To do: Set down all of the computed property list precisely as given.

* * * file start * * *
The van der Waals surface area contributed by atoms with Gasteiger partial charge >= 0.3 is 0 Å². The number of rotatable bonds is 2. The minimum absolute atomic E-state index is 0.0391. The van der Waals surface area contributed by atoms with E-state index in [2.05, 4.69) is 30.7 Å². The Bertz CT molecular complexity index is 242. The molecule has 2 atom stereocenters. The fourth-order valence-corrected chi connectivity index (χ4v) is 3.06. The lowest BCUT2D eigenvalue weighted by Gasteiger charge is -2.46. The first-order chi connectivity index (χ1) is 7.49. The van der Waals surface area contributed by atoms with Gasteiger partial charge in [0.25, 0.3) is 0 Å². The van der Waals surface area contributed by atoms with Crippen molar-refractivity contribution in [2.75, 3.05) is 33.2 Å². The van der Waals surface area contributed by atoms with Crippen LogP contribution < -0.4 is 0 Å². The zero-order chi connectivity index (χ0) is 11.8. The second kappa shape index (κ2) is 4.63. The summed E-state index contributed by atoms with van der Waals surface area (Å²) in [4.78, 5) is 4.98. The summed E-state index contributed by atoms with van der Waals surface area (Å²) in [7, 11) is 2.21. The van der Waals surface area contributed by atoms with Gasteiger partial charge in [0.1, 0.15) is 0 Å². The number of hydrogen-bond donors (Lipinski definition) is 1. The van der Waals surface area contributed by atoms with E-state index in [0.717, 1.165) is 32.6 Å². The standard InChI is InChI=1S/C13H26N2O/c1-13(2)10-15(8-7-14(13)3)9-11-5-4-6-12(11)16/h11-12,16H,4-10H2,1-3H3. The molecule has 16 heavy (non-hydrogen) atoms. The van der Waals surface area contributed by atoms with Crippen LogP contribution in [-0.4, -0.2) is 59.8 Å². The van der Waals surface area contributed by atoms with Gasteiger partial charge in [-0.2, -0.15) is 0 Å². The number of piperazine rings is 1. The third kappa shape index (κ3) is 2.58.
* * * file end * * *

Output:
The van der Waals surface area contributed by atoms with Gasteiger partial charge >= 0.3 is 0 Å². The number of rotatable bonds is 2. The minimum absolute atomic E-state index is 0.0391. The van der Waals surface area contributed by atoms with E-state index in [2.05, 4.69) is 30.7 Å². The Bertz CT molecular complexity index is 242. The molecule has 2 atom stereocenters. The fourth-order valence-corrected chi connectivity index (χ4v) is 3.06. The lowest BCUT2D eigenvalue weighted by Gasteiger charge is -2.46. The first-order chi connectivity index (χ1) is 7.49. The van der Waals surface area contributed by atoms with Gasteiger partial charge in [0.25, 0.3) is 0 Å². The van der Waals surface area contributed by atoms with Crippen molar-refractivity contribution in [2.75, 3.05) is 33.2 Å². The van der Waals surface area contributed by atoms with Crippen LogP contribution < -0.4 is 0 Å². The zero-order chi connectivity index (χ0) is 11.8. The second kappa shape index (κ2) is 4.63. The summed E-state index contributed by atoms with van der Waals surface area (Å²) in [4.78, 5) is 4.98. The summed E-state index contributed by atoms with van der Waals surface area (Å²) in [7, 11) is 2.21. The van der Waals surface area contributed by atoms with Gasteiger partial charge in [0.1, 0.15) is 0 Å². The number of hydrogen-bond donors (Lipinski definition) is 1. The van der Waals surface area contributed by atoms with E-state index in [0.717, 1.165) is 32.6 Å². The standard InChI is InChI=1S/C13H26N2O/c1-13(2)10-15(8-7-14(13)3)9-11-5-4-6-12(11)16/h11-12,16H,4-10H2,1-3H3. The molecule has 16 heavy (non-hydrogen) atoms. The van der Waals surface area contributed by atoms with Crippen LogP contribution in [-0.4, -0.2) is 59.8 Å². The van der Waals surface area contributed by atoms with Gasteiger partial charge in [-0.2, -0.15) is 0 Å². The number of piperazine rings is 1. The third kappa shape index (κ3) is 2.58.